Anemone patens var. multifida Pritz.
Family: Ranunculaceae
[Pulsatilla patens subsp. multifida (Pritz.) Zämelis,  more]
Anemone patens var. multifida image
Aerial shoots 5-40(-60) cm, from caudices, caudices ascending to vertical. Basal leaves (3-)5-8(-10), primarily 3-foliolate with each leaflet dichotomously dissected; petiole 5-10(-13) cm; terminal leaflet petiolulate to nearly sessile, obovate in outline, (2.5-)3-5 cm, base narrowly cuneate, margins dichotomously dissected throughout, apex acute to obtuse, surfaces villous, rarely glabrous; lateral leaflets 3-4×-parted (±dichotomously); ultimate segments 2-4 mm wide. Inflorescences 1-flowered; peduncle villous or glabrate; involucral bracts primarily 3, 1-tiered, simple, dissimilar to basal leaves, (2-)2.5-4 cm, bases clasping, connate, margins deeply laciniate throughout, surfaces villous, rarely glabrous to nearly glabrous; segments usually 4-6, filiform to linear, unlobed, 1-2(-3) mm wide. Flowers: sepals 5-8, blue, purple, to rarely nearly white, oblong to elliptic, (18-)20-40 × (8-)10-15 mm, abaxially villous, adaxially glabrous; petals present; stamens 150-200. Heads of achenes spheric to ovoid; pedicel 10-18(-22) cm. Achenes: body ellipsoid to obovoid, 3-4(-6) × ca. 1 mm, not winged, villous; beak curved, 20-40 mm, long-villous, plumose. 2 n =16. Flowering spring-summer (Apr-Aug). Prairies, open slopes, sometimes open woods or granite outcrops in woods; 100-3800 m; Alta., B.C., Man., N.W.T., Ont., Sask., Yukon; Alaska, Colo., Idaho, Ill., Iowa, Minn., Mont., Nebr., N.Mex., N.Dak., S.Dak., Utah, Wis., Wyo.; Eurasia. Anemone patens var. multifida has frequently been recognized as a subspecies of A . patens . Although A . patens var. wolfgangiana has been used by some authors, A . patens var. multifida has priority. Pasqueflower (as Anemone patens var. wolfgangiana ) is the floral emblem of Manitoba and (as Pulsatilla hirsutissima ) the state flower of South Dakota.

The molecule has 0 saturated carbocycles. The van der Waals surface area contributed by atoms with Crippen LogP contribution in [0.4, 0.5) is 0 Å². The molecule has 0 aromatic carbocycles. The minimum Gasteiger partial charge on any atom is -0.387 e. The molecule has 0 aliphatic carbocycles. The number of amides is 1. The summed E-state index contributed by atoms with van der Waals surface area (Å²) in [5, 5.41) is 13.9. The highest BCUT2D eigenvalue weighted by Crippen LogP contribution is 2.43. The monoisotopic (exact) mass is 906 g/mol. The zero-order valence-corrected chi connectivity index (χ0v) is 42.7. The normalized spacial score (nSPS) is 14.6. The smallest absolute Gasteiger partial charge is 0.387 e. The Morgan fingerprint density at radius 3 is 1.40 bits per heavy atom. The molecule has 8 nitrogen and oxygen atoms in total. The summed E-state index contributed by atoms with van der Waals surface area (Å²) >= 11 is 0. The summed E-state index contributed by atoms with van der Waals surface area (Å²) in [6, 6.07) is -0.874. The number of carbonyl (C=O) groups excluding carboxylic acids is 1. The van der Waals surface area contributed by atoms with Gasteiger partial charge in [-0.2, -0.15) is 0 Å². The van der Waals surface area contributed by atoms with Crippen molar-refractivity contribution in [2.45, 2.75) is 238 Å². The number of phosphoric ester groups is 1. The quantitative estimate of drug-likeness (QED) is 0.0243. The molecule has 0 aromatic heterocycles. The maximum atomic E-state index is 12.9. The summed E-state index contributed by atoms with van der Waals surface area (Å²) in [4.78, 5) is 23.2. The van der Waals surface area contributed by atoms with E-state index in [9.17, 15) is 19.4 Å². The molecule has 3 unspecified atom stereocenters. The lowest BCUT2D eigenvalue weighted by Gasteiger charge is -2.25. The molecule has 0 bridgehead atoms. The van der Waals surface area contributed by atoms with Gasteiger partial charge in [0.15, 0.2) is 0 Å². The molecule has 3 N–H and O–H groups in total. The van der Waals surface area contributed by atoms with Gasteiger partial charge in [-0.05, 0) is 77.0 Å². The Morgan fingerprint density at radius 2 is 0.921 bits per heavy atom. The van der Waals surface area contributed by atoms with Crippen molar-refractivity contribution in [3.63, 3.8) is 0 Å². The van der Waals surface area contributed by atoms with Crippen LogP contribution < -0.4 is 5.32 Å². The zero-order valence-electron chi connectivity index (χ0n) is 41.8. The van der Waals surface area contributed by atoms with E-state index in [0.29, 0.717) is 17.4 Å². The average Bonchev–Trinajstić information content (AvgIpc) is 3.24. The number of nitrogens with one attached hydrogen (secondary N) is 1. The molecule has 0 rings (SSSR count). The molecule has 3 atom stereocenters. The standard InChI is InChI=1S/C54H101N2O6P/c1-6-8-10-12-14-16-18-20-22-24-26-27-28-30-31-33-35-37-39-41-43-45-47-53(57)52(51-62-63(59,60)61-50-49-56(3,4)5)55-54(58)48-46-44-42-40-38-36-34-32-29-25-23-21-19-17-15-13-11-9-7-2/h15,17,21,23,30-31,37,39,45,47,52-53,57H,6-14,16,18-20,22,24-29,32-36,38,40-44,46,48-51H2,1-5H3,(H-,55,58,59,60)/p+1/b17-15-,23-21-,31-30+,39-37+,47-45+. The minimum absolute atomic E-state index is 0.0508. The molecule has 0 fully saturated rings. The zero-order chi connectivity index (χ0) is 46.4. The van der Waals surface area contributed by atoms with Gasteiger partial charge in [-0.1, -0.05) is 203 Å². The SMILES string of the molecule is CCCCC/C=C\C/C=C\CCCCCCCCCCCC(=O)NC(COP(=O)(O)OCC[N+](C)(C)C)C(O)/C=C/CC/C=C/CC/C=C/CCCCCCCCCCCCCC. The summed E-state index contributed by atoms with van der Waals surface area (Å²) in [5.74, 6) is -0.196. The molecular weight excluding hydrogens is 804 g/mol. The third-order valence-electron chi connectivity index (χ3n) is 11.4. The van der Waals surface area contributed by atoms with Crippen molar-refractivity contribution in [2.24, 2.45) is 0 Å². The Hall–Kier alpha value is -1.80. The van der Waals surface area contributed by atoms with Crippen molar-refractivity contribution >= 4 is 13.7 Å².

Native Americans used fresh leaves of Anemone patens var. multifida medicinally to treat rheumatism and neuralgia; crushed leaves for poultices; pulverized leaves to smell to alleviate headaches; and made decoctions from roots to treat lung problems (D. E. Moerman 1986).

The names Pulsatilla hirsutissima (Pursh) Britton and P . ludoviciana (Nuttall) A. Heller are illegitimate.